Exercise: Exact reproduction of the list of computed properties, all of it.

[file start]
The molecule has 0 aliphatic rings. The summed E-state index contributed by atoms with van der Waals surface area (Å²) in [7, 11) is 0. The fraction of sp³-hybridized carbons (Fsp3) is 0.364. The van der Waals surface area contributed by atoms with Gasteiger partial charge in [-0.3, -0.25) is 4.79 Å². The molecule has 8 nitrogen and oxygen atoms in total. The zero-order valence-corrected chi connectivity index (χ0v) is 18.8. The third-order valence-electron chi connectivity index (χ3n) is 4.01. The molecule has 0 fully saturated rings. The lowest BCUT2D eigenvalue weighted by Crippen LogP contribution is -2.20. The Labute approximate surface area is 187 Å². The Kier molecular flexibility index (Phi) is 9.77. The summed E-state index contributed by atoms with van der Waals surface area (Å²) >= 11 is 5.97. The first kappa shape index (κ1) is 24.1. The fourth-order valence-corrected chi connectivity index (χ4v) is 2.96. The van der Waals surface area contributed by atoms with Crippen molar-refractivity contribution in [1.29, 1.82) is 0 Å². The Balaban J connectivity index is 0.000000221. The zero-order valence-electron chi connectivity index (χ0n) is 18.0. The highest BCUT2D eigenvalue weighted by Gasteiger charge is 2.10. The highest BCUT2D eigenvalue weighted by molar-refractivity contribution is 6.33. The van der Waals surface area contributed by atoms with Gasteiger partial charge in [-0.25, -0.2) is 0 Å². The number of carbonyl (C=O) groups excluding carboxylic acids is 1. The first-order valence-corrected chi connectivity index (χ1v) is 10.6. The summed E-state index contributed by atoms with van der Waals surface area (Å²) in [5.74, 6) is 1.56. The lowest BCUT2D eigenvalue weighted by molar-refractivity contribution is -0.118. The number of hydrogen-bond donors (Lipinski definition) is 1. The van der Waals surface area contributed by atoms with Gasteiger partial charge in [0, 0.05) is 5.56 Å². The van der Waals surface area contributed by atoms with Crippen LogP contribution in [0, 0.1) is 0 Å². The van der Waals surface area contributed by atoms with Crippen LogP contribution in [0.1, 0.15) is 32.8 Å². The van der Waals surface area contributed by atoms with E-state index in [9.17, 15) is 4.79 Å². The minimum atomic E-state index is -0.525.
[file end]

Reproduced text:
The molecule has 0 aliphatic rings. The summed E-state index contributed by atoms with van der Waals surface area (Å²) in [7, 11) is 0. The fraction of sp³-hybridized carbons (Fsp3) is 0.364. The van der Waals surface area contributed by atoms with Gasteiger partial charge in [-0.3, -0.25) is 4.79 Å². The molecule has 8 nitrogen and oxygen atoms in total. The zero-order valence-corrected chi connectivity index (χ0v) is 18.8. The third-order valence-electron chi connectivity index (χ3n) is 4.01. The molecule has 0 fully saturated rings. The lowest BCUT2D eigenvalue weighted by Crippen LogP contribution is -2.20. The Labute approximate surface area is 187 Å². The Kier molecular flexibility index (Phi) is 9.77. The summed E-state index contributed by atoms with van der Waals surface area (Å²) >= 11 is 5.97. The first kappa shape index (κ1) is 24.1. The fourth-order valence-corrected chi connectivity index (χ4v) is 2.96. The van der Waals surface area contributed by atoms with Crippen molar-refractivity contribution in [1.29, 1.82) is 0 Å². The Balaban J connectivity index is 0.000000221. The zero-order valence-electron chi connectivity index (χ0n) is 18.0. The highest BCUT2D eigenvalue weighted by Gasteiger charge is 2.10. The highest BCUT2D eigenvalue weighted by molar-refractivity contribution is 6.33. The van der Waals surface area contributed by atoms with Gasteiger partial charge in [-0.25, -0.2) is 0 Å². The number of carbonyl (C=O) groups excluding carboxylic acids is 1. The first-order valence-corrected chi connectivity index (χ1v) is 10.6. The summed E-state index contributed by atoms with van der Waals surface area (Å²) in [5.74, 6) is 1.56. The lowest BCUT2D eigenvalue weighted by molar-refractivity contribution is -0.118. The number of hydrogen-bond donors (Lipinski definition) is 1. The van der Waals surface area contributed by atoms with Gasteiger partial charge in [0, 0.05) is 5.56 Å². The van der Waals surface area contributed by atoms with Crippen LogP contribution in [0, 0.1) is 0 Å². The van der Waals surface area contributed by atoms with Crippen LogP contribution in [0.1, 0.15) is 32.8 Å². The van der Waals surface area contributed by atoms with E-state index in [9.17, 15) is 4.79 Å². The minimum atomic E-state index is -0.525.